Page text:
- The winning bidder is mailed the significant object, along with a printout of the object’s fictional story. Net proceeds from the sale are given to the respective author. Authors retain all rights to their stories.
- The test’s results — photos, original prices and final sale prices, stories — are cataloged on this website. The project’s curators retain the right to use these materials in other venues and media. For example: Maybe we’ll publish a book.
A great way to generate new stories. I’ll be interested to see how well the story sells on eBay, but so far Tom has done quite well at convincing people to pay money for the same words they already have at home in their dictionary. Please bid to help keep Tom fed adequately.
For as long as I’ve been evaluating the use of MIT OpenCouseWare, our highest-level user profile has been relatively consistent. Our first evaluation put educators at around 13% of our audience, students around 40%, and self learners at 53% (these figures are from memory).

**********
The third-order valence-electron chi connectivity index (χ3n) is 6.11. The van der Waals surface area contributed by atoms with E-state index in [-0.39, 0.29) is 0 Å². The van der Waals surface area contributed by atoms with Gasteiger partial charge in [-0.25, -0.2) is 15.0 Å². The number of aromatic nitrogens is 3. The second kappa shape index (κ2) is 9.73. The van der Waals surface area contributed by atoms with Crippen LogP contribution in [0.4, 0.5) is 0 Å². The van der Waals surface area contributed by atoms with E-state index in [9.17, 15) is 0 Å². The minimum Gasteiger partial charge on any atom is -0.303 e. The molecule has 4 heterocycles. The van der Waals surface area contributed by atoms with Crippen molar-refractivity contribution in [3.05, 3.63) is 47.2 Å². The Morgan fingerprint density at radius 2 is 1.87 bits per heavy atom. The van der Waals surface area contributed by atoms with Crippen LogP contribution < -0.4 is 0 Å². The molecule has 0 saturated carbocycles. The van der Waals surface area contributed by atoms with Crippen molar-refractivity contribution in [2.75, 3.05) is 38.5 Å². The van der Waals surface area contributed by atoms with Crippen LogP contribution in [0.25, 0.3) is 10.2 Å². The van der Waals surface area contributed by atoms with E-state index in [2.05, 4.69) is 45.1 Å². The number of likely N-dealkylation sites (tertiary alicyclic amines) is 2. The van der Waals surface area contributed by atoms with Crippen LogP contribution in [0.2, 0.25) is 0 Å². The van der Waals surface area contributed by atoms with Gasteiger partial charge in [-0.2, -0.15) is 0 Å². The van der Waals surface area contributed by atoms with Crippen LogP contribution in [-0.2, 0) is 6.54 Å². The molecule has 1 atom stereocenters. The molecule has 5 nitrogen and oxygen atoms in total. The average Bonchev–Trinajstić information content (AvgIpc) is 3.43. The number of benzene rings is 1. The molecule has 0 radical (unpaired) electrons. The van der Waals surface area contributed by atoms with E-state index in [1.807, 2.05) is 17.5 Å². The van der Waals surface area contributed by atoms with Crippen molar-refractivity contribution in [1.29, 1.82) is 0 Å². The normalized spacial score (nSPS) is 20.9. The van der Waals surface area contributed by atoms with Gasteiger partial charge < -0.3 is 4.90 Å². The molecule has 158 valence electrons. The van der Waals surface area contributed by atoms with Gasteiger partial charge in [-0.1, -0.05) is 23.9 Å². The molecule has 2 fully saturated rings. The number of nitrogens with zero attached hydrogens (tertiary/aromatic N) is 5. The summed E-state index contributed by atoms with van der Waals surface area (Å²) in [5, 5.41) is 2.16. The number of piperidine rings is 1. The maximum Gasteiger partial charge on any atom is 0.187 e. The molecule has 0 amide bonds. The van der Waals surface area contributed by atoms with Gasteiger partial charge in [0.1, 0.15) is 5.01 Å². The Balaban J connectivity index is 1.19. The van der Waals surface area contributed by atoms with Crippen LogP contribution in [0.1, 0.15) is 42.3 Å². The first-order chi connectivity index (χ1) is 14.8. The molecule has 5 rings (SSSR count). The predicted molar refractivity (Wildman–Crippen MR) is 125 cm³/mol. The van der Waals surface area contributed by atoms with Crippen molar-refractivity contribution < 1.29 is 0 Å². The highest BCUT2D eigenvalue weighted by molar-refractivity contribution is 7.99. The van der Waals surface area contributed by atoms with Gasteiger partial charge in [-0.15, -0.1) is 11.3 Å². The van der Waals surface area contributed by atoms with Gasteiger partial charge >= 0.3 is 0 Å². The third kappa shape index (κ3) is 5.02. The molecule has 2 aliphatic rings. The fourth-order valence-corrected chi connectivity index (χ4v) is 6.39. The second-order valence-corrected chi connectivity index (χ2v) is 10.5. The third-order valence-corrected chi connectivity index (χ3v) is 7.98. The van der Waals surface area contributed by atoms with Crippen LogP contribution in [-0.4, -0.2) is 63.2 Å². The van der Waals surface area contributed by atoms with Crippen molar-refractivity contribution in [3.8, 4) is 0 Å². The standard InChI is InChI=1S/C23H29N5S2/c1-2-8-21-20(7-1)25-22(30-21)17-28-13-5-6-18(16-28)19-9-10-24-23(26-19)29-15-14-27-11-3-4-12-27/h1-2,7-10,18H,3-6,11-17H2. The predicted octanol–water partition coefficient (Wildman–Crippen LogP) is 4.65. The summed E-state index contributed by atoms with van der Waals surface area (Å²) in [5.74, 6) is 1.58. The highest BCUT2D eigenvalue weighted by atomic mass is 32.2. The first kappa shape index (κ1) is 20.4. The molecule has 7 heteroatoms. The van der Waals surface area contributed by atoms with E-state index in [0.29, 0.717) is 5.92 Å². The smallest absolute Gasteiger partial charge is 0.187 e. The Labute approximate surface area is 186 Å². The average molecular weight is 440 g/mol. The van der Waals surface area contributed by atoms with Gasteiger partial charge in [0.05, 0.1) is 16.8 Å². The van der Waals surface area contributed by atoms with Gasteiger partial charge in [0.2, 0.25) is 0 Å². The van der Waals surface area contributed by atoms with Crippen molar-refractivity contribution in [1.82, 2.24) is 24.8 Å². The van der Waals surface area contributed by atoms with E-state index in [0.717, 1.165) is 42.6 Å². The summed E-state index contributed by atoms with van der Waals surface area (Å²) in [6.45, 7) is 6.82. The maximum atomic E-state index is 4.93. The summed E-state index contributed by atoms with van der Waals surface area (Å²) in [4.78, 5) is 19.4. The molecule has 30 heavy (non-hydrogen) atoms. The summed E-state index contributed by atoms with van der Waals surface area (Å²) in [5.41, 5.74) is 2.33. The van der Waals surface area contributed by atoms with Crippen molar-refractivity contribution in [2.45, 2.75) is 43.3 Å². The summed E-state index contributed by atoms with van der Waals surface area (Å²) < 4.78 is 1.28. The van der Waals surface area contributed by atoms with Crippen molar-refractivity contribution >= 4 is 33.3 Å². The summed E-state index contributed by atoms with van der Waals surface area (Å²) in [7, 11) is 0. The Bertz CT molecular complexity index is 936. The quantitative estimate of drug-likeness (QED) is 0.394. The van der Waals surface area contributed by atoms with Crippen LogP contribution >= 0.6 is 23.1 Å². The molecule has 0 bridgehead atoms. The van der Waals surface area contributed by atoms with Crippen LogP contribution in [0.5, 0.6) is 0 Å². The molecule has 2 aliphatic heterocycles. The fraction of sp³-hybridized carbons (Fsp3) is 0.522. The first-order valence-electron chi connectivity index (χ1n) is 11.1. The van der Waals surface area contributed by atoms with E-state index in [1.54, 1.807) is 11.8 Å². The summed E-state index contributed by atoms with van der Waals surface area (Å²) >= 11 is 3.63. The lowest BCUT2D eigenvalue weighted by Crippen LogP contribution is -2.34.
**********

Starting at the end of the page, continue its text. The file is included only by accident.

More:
The numbers shifted somewhat over the years, with educators moving steadily upward to 15%. Students settled somewhat lower to around 30%, and self learners fell to around 50%. The numbers all seemed to be moving in comfortably predictable trend lines.
At the same time, I knew as far back as 2006 that Firefox was skewing our data collection with its efficient pop-up blocker. In the notes from the report released that year, I described this impact. I also had it in my to-do list to implement a system that would correct for this issue.